Bounceback Programs in the Restaurant
A bounceback is a promotional offer given to a customer after a recent sale to encourage them to revisit soon, or “bounce back” to the restaurant. Traditionally, restaurant bouncebacks increase profitability by offering special deals to customers who return during off-peak hours. However, bouncebacks can include any post-purchase promotion that encourages new customers to return again soon.
Bouncebacks are especially good at getting first-time customers in the door for a second time, since the customer knows that they will receive a reward on their next visit. After customers have patronized your restaurant more than once or twice, loyalty programs are generally more effective than bouncebacks.
You should only give out bouncebacks to new customers or customers who might otherwise be lost. Before mailing or handing out a bounceback, ask yourself, “Do I expect this customer to return again soon?” If the answer is “no” or “maybe,” a bounceback could be an effective marketing tool. If the answer is “yes,” you should consider asking the customer to enroll in your loyalty program, instead.
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Many restaurants have found success by using some of the following promotions as bouncebacks:
The traditional restaurant bounceback “bounces” customers from busy hours to off-peak hours. Offer a discount or reward during your slowest hours. For example, you could offer customers a coupon for three dollar cocktails before 9:00 pm.
This promotion is especially effective on customers that have patronized your restaurant alone. It often incites them to bring a friend next time. It can also be a good way to get couples back in the door.
An example would be a coupon that offers customers two dollars off their next appetizer purchase. A product-specific discount is more effective than a general discount. It encourages customers to purchase an item they might not try otherwise, and the more menu items a customer tries and loves, the more reasons they have to become a regular.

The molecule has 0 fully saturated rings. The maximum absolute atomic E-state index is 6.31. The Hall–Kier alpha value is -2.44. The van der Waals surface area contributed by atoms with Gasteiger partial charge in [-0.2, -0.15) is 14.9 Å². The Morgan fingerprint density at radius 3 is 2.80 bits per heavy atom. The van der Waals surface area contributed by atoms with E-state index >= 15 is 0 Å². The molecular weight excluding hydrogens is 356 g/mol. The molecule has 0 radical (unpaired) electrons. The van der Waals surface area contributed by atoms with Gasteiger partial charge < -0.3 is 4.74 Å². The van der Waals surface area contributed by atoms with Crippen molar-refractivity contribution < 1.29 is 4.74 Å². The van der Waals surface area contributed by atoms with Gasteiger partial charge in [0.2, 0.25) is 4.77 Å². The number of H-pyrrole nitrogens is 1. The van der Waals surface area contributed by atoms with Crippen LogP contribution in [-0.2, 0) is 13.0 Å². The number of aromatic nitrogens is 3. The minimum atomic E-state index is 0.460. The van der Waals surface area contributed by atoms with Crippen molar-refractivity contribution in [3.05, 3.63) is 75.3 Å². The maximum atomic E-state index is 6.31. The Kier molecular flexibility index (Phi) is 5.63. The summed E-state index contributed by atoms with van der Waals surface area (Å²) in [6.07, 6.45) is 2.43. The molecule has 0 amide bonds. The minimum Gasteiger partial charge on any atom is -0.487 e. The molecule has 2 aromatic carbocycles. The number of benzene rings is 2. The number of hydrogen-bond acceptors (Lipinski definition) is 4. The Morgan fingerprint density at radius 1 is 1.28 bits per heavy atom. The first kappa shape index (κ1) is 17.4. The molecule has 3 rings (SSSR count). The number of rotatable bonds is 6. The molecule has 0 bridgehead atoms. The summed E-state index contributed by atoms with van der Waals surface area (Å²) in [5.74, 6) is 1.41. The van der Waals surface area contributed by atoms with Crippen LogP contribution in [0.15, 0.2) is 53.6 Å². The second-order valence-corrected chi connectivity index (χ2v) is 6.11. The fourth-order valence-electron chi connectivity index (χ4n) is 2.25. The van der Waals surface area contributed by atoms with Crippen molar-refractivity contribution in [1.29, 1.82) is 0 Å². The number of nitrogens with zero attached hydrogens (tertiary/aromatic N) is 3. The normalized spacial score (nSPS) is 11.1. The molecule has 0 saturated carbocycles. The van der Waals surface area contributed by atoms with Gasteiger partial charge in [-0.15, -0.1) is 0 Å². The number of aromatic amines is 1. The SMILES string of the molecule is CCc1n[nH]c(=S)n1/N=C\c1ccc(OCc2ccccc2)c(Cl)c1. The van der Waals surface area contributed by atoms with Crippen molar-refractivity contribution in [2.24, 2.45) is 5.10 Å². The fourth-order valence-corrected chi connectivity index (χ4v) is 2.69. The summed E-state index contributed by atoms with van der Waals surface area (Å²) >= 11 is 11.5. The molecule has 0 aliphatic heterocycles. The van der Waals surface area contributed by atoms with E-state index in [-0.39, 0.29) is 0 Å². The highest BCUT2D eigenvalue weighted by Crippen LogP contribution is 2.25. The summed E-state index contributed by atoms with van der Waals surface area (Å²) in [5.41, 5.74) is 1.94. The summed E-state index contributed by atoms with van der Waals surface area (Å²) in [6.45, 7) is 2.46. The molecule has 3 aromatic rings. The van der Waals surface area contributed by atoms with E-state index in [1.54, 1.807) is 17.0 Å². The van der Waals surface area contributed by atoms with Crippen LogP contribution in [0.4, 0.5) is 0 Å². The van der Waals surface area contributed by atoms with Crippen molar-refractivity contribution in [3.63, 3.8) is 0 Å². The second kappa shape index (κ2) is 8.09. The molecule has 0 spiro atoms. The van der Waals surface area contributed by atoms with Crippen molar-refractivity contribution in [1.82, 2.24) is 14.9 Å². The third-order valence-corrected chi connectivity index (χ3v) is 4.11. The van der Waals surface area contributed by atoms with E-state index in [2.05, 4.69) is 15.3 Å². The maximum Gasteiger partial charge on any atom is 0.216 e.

Offering new customers a free treat with their next purchase is often an irresistible temptation. One example of an enticing bounceback would be to offer a free dessert with the purchase of an entrée and drink.
To ensure that your bounceback promotion is effective, you need to make sure it will bring the customer through the door soon. The incentive should seem both desirable and urgent. Here are a few general guidelines for implementing a bounceback marketing strategy:
Customers consistently forget about their coupons or special offers. Making the bounceback a “limited time only” deal gets them back through the door as soon as possible, before they forget.
It is probably not a good incentive to offer something of low value with the purchase of several high value items. “Free fountain drink with the purchase of two entrees” is not very enticing. “Free dessert with purchase of an entrée” is much more desirable.
Unless you are offering a time-specific bounceback, offer your lunch customers deals on lunch and your dinner customers deals on dinner. You could also gear your promotions to customers in even more specific ways, such as offering families a free kids meal with the purchase of two adult entrees.
Discounting suggests that your product is not worth full price. Instead of general discounting, you should offer an “added value” deal like the ones listed above. That way, customers will be more willing to pay full price when they return without the promotion.
The purpose of a bounceback is to create more regular customers. Even though it might cut into some of your profits, the better the bounceback deal is, the more likely customers will frequent your restaurant again. As long as you get them through the door again, you have the opportunity to turn them into regular paying customers.
Remember, bouncebacks are a one-time offer, so do not be afraid to use them. Unfortunately, the chances are that the majority of customers will never come back. The more incentives you can give them to return, the better the opportunity for creating a loyal customer. Remember, a full restaurant is always good for business because it makes your establishment look more desirable.
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- Creating Repeat Customers at Your Restaurant
- Restaurant Marketing Assessments
- Restaurant Marketing Glossary
- Menu Design
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